Business Week International International Business
Its mission was to wake up Europe. In December, the European Union set up a task force of 19 technology and industry leaders to galvanize the Old World for the Information Society. But the group, headed by European Industry Commissioner Martin Bangemann, is about to create an even bigger stir. Its report, which was to be debated at an EU summit on the Greek island of Corfu June 24-25, plants the seeds for a radical new industrial policy.
The report urges European governments to cede their sovereignty over telecommunications and broadcast policy to a pan-European body as part of a plan to embrace competition rapidly--ahead of the 1998 deadline set last June. A European counterpart to the U.S.'s Federal Communications Commission, the new agency would rule on issues such as operator licenses, tariffs, and interconnection among networks. Piecemeal deregulation will hold Europe back, the report says: "Time is running out. If action is not accelerated, many benefits will arrive late or never."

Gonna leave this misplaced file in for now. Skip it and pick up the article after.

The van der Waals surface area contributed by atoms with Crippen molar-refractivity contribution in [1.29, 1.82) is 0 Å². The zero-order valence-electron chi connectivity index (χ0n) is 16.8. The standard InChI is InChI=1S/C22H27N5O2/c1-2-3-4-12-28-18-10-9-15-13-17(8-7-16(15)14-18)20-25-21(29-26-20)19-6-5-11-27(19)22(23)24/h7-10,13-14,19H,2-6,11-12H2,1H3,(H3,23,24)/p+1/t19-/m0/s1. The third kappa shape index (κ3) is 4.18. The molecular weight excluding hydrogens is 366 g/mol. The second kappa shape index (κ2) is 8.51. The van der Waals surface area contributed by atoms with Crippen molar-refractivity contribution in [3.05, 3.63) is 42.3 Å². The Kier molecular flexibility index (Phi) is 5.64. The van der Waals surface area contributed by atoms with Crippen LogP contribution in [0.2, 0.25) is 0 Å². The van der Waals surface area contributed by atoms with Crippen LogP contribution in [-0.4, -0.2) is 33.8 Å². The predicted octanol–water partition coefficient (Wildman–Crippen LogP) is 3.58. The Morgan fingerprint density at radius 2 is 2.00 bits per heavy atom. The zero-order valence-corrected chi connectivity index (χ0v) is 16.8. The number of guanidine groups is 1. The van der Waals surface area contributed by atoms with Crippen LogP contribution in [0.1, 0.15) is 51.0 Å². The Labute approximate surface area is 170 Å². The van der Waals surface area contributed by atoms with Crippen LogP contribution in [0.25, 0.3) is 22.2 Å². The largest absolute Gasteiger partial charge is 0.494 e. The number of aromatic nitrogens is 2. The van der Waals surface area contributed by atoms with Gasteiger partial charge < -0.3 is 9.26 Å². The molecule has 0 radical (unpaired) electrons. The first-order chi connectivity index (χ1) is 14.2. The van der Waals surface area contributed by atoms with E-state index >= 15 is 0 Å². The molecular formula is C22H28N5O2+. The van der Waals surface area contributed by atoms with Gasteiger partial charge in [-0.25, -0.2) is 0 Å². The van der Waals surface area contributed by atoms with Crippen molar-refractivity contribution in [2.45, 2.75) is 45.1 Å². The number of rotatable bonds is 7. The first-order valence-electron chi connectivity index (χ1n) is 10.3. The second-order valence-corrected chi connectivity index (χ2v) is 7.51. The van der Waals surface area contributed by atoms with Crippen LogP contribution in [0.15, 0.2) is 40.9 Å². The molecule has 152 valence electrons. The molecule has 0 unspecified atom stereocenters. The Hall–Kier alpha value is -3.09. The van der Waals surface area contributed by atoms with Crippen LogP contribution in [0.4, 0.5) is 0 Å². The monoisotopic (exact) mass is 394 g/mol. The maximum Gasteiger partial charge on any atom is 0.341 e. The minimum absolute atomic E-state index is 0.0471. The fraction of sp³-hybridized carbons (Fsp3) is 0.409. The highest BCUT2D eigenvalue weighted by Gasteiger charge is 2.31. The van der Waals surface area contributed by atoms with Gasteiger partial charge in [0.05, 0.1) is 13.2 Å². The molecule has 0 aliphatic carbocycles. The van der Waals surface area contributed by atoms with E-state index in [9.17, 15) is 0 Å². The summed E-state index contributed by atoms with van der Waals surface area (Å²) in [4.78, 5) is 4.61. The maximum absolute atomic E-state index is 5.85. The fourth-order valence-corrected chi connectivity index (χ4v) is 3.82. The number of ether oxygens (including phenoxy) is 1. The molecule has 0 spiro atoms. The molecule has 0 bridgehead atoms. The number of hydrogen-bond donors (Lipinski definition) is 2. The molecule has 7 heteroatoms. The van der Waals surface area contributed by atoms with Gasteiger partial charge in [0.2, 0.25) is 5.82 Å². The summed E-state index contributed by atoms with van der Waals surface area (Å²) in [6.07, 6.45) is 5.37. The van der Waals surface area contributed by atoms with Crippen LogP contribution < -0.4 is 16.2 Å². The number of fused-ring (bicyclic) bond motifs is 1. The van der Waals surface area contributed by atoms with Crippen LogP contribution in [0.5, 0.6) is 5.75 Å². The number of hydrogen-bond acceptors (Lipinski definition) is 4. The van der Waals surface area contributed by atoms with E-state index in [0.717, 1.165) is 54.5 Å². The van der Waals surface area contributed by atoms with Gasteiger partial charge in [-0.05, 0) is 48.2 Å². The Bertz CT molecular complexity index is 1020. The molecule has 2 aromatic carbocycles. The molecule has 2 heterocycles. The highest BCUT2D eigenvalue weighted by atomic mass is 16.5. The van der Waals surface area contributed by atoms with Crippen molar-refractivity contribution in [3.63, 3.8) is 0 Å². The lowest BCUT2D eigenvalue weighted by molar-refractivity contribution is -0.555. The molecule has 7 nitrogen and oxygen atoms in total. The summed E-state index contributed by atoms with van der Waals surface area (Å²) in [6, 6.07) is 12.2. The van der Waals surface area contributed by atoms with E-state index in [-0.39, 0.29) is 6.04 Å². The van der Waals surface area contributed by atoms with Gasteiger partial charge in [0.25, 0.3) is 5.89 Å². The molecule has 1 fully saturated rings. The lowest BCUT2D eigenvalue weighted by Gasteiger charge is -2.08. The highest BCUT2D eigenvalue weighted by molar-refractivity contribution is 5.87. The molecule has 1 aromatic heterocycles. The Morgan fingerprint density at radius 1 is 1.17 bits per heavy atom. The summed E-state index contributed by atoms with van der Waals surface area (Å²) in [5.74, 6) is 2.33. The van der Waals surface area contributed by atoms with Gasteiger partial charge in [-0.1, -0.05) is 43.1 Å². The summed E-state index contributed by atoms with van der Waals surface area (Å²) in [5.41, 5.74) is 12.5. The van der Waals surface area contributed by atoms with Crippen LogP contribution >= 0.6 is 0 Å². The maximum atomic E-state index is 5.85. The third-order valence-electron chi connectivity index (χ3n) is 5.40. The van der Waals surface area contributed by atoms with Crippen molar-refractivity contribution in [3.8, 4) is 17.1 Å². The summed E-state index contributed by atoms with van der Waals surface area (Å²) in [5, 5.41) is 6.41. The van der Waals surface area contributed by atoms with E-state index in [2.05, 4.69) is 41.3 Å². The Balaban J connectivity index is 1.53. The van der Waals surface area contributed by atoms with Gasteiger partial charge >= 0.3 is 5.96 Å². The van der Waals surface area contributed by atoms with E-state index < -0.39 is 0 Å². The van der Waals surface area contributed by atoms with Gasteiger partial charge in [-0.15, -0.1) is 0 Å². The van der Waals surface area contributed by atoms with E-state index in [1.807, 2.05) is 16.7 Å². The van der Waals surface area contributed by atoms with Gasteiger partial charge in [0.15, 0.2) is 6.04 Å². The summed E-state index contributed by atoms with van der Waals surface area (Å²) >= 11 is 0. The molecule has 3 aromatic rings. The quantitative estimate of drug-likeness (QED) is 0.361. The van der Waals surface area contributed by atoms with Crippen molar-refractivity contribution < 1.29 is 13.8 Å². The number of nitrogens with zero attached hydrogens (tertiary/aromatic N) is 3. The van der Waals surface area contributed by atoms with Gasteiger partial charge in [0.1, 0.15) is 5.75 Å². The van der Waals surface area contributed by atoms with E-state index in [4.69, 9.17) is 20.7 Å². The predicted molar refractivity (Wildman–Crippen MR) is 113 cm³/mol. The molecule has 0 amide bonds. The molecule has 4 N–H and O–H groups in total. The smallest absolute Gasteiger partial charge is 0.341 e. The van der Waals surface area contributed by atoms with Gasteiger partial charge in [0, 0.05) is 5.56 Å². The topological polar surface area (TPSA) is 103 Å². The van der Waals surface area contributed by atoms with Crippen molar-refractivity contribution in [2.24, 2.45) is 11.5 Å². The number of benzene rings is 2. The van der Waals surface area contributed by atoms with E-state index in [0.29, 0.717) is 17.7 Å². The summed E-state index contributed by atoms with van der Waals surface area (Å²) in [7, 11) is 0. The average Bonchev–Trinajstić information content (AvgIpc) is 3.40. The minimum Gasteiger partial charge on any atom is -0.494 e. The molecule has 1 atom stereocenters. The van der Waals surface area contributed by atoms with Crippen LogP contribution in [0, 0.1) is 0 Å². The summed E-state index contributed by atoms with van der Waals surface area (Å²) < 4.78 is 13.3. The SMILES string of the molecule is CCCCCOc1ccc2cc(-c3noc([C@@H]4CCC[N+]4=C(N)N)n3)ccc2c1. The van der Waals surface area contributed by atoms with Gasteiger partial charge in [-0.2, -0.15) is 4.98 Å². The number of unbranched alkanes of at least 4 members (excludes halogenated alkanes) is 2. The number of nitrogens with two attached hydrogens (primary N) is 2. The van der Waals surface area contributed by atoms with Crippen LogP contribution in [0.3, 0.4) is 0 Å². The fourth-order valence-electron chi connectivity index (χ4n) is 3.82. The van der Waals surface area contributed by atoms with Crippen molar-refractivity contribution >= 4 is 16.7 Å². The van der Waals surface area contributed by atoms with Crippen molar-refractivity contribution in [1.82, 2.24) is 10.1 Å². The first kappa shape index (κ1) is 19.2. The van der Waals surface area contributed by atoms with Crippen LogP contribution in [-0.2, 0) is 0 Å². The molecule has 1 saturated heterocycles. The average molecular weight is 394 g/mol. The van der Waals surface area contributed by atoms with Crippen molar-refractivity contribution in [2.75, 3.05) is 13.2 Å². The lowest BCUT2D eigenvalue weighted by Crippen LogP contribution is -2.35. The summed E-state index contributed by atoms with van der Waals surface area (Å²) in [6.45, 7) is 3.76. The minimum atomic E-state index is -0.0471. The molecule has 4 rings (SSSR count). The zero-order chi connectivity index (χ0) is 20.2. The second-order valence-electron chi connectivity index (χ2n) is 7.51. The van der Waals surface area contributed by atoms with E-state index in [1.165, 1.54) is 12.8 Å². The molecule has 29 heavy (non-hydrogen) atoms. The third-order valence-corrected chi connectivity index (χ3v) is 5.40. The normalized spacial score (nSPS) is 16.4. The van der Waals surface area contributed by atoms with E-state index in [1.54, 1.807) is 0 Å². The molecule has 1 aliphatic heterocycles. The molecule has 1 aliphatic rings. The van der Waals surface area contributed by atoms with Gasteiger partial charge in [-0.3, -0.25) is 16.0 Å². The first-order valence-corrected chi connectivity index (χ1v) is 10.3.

GROWING NEED. Creation of a Europewide regulatory agency is bound to be controversial. "We're not convinced a new body of bureaucrats would speed deregulation. It might slow it down," argues one German official. Nonetheless, the logic for a Euro FCC is getting more compelling as transnational alliances overtax independent, national regulatory bodies. Case in point: the recently announced $4.2 billion alliance among Sprint, France Telecom, and Deutsche Bundespost Telekom to offer voice, data, and video services. "Europe needs a body that operates at a supranational level," says Keith Mallinson, research director for Yankee Group Europe in Watford, England.
Breaking down bureaucratic fiefdoms is never easy, but the Bangemann group has real influence. Members include the heads of Siemens, Philips Electronics, Olivetti, and IBM Europe. The best chance to create a Euro FCC will arise when the Maastricht Treaty on European economic and political integration comes up for review and amendment in 1996. Politicians may find themselves setting up a Euro FCC before they ever begin to tackle a common currency.Gail Edmondson in Paris